Ushiwaka and Benkei dueling on Gojo Bridge
Artwork entitled “Ushiwaka and Benkei dueling on Gojo Bridge” (五条の大橋, 1881 by Tsukioka Yoshitoshi). From Wikipedia.

As an adult, Minamoto no Yoshitsune is said to have been a skilled fighter and strategist during the Genpei Gassen, or the Genpei War7. His skills with the sword is fitting with the premise Kyohachi ryu is based on. Is it possible that some form of records or inheritance of his kenjutsu exist? There are several guesses. One of them, for example, is that Yoshitsune inspired the development of martial system known as Yoshitsune ryu. It is also known as Kurama ryu in some sources, but this is highly debated, and will be addressed at a later time.

There are no known detailed records of Yoshitsune ryu’s history or contents, which makes verifying its existence even harder. On a positive point, it is mentioned in old documents pertaining to other martial schools, Musashi Enmei ryu being one of them. Musashi Enmei ryu, which specializes in kenjutsu and iaijutsu, gives credence to several sources for its foundation, which are Shunjoubou Chougen (founder of the main line Enmei ryu), Miyamoto Musashi (founder of Musashi Enmei ryu), and none other than Minamoto no Yoshitsune. Here’s a brief summary (in my own words) of what is explained in this school’s history8.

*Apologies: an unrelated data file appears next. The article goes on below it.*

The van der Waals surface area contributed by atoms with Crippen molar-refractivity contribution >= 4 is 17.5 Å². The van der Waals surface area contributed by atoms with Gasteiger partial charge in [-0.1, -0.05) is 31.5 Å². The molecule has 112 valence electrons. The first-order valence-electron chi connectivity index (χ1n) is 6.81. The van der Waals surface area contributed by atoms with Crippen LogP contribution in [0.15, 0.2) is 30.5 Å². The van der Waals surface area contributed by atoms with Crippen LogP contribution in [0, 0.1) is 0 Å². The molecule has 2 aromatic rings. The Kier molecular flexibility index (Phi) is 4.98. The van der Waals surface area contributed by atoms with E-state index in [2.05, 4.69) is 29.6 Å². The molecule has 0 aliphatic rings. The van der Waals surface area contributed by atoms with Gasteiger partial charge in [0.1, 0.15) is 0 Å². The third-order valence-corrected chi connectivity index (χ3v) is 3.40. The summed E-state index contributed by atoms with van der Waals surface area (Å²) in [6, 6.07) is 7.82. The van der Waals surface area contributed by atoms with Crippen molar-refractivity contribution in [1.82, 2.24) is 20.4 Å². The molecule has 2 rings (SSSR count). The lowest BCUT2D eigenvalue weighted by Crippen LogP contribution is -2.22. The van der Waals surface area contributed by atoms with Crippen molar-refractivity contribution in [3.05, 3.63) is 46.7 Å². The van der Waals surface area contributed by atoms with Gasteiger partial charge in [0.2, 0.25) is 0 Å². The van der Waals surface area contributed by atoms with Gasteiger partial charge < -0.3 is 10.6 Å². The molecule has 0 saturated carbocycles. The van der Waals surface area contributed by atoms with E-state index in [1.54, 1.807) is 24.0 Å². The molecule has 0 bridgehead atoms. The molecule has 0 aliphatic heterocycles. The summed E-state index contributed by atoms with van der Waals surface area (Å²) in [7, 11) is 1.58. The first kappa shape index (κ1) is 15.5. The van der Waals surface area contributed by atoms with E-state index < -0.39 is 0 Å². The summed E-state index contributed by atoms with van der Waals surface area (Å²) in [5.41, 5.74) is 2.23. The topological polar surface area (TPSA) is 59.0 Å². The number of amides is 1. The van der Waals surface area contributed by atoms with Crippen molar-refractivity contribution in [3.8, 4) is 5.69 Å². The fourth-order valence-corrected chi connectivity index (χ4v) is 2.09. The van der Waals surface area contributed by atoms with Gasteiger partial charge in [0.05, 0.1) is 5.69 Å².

“In the Heian period, Minamoto no Yoshitsune received training on Mount Kurama from the Daitengu Sojobo, as well as studied many military manuals. (Kiichi Hogen’s presumably…?) Later in the years, he developed Yoshitsune ryu. Shunjoubou Chougen too trained under the same Daitengu, and through the tutelage from Yoshitsune, was taught the inner secrets of his Kurama ryu (aka Yoshitsune ryu). From this, Chougen developed his own sword system, Enmei ryu.”

Since Musashi Enmei ryu, a branch to the original Enmei ryu, traces back to the knowledge of sword play from Yoshitsune himself, one would think that it’s possible to get an understanding of the great sword methods passed down from Kiichi Hogen. Perhaps. But with many arts that have a long history, there is a strong chance that the contents have changed based on the times, the necessity of certain techniques, and the vision the successors of the time may have had on Enmei ryu. Or association with a legendary figure like Yoshitsune may have been used as an angle to give more credibility to this sword school.

Here ends part 2 on the discussion of Kyohachi ryu and Minamoto no Yoshitsune’s connection with this sword system. In the next part, we will continue further with particular individuals said to be one of the 8 monks that received their sword training from Kiichi Hogen himself.

1) In martial arts, stories about being trained by tengu implies how extraordinary the techniques are. This also implies that the individual receiving the training was supernaturally skilled. Since there are many tales regarding Yoshitune achieving feats that seem impossible, it is most fitting to tie his abilities to be the making of the tengu.